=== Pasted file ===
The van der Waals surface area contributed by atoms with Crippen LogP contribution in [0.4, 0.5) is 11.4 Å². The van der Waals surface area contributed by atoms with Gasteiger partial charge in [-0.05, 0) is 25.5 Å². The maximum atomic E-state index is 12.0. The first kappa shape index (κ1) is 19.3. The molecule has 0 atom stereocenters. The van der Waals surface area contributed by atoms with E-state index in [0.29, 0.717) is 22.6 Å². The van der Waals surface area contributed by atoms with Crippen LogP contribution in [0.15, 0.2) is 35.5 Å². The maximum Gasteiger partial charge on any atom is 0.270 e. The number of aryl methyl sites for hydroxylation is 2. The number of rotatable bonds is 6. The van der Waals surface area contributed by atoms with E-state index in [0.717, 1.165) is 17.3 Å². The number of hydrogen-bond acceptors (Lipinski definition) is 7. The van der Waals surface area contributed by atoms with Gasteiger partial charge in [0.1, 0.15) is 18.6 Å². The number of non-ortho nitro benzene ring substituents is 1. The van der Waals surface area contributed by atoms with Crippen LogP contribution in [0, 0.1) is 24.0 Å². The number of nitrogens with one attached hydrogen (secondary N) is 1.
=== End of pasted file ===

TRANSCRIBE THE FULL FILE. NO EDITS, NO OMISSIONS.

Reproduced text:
The van der Waals surface area contributed by atoms with Crippen LogP contribution in [0.4, 0.5) is 11.4 Å². The van der Waals surface area contributed by atoms with Gasteiger partial charge in [-0.05, 0) is 25.5 Å². The maximum atomic E-state index is 12.0. The first kappa shape index (κ1) is 19.3. The molecule has 0 atom stereocenters. The van der Waals surface area contributed by atoms with E-state index in [0.29, 0.717) is 22.6 Å². The van der Waals surface area contributed by atoms with Crippen LogP contribution in [0.15, 0.2) is 35.5 Å². The maximum Gasteiger partial charge on any atom is 0.270 e. The number of aryl methyl sites for hydroxylation is 2. The number of rotatable bonds is 6. The van der Waals surface area contributed by atoms with E-state index in [0.717, 1.165) is 17.3 Å². The number of hydrogen-bond acceptors (Lipinski definition) is 7. The van der Waals surface area contributed by atoms with Gasteiger partial charge in [0.1, 0.15) is 18.6 Å². The number of non-ortho nitro benzene ring substituents is 1. The van der Waals surface area contributed by atoms with Crippen LogP contribution in [0, 0.1) is 24.0 Å². The number of nitrogens with one attached hydrogen (secondary N) is 1.